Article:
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Usain Bolt: the conception of speed in the eternal challenge between man and machine

In Mexico City, the fastest man in the world tested a Formula E single-seater: “It’s the first time I’ve ever felt claustrophobic, driving a car is more exciting than running: in the 100m final you are there with your legs which can betray you"

News: Usain Bolt: the conception of speed in the eternal challenge between man and machine

In some ways it even becomes complicated to find the right words to describe it, because maybe all you need to rely on is a stopwatch: 9.58 seconds. Three numbers that identify him as the fastest man in the world, so much so that the record set in Berlin in 2009 in the 100 meters final still stands today.

A slow, cadenced step that supports his muscular and well-defined build, contained within 1.95 meters of height. Seeing him up close, someone whispers: "I can't imagine how tense he was in Berlin." Usain Bolt recently got out of the GENBETA car, the latest evolution of Formula E capable of delivering 400 kW of power. It was the first time he has ever driven a single-seater and he did it in Mexico City, on the eve of the opening round of the 2024 Formula E World Championship.

Smiling, surprised and even a little thrilled, the Jamaican athlete was fresh from an experience he had never had before. On the other hand, he is used to speed, but this is a completely new context, especially at the wheel of the most powerful racing car.

The Jamaican legend did not hesitate to tell the media present what he experienced.

“My first impression was that I was excited – he said - it was something completely new for me. There’s no space, it was really close. It was the first time I’ve ever been claustrophobic because it was so close, for me, the moment I got going, it was gone. I was just enjoying myself. The longer I was in there, the better I felt, because the mechanics explained to me what was happening."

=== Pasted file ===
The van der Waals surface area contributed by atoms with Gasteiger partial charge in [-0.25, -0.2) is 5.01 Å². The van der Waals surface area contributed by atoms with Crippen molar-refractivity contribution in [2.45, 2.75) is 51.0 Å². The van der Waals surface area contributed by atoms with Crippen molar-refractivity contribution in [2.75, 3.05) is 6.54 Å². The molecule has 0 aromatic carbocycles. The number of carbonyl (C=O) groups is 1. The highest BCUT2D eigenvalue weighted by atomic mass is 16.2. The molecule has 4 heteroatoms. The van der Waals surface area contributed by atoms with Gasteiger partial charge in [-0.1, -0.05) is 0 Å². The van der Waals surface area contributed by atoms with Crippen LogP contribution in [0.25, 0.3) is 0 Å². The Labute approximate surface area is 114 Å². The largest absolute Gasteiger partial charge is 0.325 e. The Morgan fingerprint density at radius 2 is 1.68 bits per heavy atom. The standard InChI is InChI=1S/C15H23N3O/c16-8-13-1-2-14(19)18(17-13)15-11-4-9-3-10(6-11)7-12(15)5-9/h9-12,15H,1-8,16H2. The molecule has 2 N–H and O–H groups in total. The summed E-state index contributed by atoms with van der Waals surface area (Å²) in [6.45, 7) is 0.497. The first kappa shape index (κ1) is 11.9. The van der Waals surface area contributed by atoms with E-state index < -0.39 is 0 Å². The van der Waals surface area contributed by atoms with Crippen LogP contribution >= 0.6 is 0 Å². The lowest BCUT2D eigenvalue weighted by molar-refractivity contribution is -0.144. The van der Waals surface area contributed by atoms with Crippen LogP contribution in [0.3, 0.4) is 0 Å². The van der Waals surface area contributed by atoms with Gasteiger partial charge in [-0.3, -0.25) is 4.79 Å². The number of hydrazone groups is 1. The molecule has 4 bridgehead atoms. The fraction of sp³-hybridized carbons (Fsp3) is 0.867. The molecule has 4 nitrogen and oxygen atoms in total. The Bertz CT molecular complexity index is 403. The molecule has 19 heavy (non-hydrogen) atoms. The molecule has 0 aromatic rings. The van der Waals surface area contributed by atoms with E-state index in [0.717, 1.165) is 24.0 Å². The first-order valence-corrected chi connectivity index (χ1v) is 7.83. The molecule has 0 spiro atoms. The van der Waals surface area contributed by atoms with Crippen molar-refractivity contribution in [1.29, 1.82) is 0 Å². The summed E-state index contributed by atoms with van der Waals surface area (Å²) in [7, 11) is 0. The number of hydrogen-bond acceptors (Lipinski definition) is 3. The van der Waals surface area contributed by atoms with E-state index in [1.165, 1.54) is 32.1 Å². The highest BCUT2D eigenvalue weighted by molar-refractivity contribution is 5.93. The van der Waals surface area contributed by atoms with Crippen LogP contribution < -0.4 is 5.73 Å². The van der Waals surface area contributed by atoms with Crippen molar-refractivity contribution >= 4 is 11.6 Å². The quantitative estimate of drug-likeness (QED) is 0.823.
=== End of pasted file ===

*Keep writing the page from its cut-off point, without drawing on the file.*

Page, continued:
What was your first impression?

“The GENBETA race car is like a rocket ship on wheels. Getting the chance to drive it was a mind-blowing experience. The power from the start was such a surprise and the adrenaline you got is on a different level, easily. Driving the GENBETA was like nothing I've experienced before. I was told that as soon as you drive, you don’t want to stop or get out and they were right. I would do it every day if I could. If I get more time, I will definitely go faster.”

The common thread that unites the world of motorsport with that of athletics is certainly speed. How is speed inside a single-seater conceived in relation to an athletics competition?

“Maybe I'm wrong, but I think it's more exciting to drive a racing car than when you run. If I think about the 100 meter final there is me and my legs to support me, but these can betray you, ruining all your work. At this point it becomes essential to make sure you don't make any mistakes. With a car, however, it's different, because you rely on the vehicle and drive, which we do every day. We just have to drive and maybe this thing becomes easier for me. After a few meters driving a single-seater the car responds to your commands, because it is programmed to do so and you can achieve high performance. You can train your legs, but they are not programmed."

And is the tension the same?

“As soon as I got into the cockpit I felt a strong sense of claustrophobia, which in some ways can be translated as the tension that accompanies you before a race. In athletics you have a limited time to deal with it, but the moments before are interminable in some ways. You need to relax your thoughts, focus on yourself and the challenge that awaits you. The mental component makes the difference and I really admire all these drivers who challenge speed at the wheel of their cars."

Can we say that Formula E has beaten Bolt?

“This is the first time in my life I’m comfortable saying something is faster than me, the first time I ever said that out of my mouth. It will never happen again. But there is one thing that struck me in particular, it is the acceleration of the car. I've never felt such a sensation in my life, it's something strange, unique, but all of this reinforces the consideration I have for the drivers."

What are your thoughts on Motorsport?

“You see on TV, on Twitter, on Instagram, when people play basketball, motorsport, every other sport, and you might mess up, they go, ‘Oh, I could’ve done that.’ You don’t know what they have to go through in that moment to get to that level, or the work they have to put in behind the scenes. I understand that because I’ve been there, but every time I experience a different sport, I still gain so much more respect because I know the work you have to put in. When you actually go in and feel the difference and feel what they have to go through and how tight the car is and how hard they have to brake, the speed they have to hold. The late braking is very impressive because you see the corner coming up and you think, ‘If I brake just a second earlier, the guy there is going to pass me.’ So for me, the respect and the love that I have for these motorsport people goes up high, trust me.”

 

 

 

 

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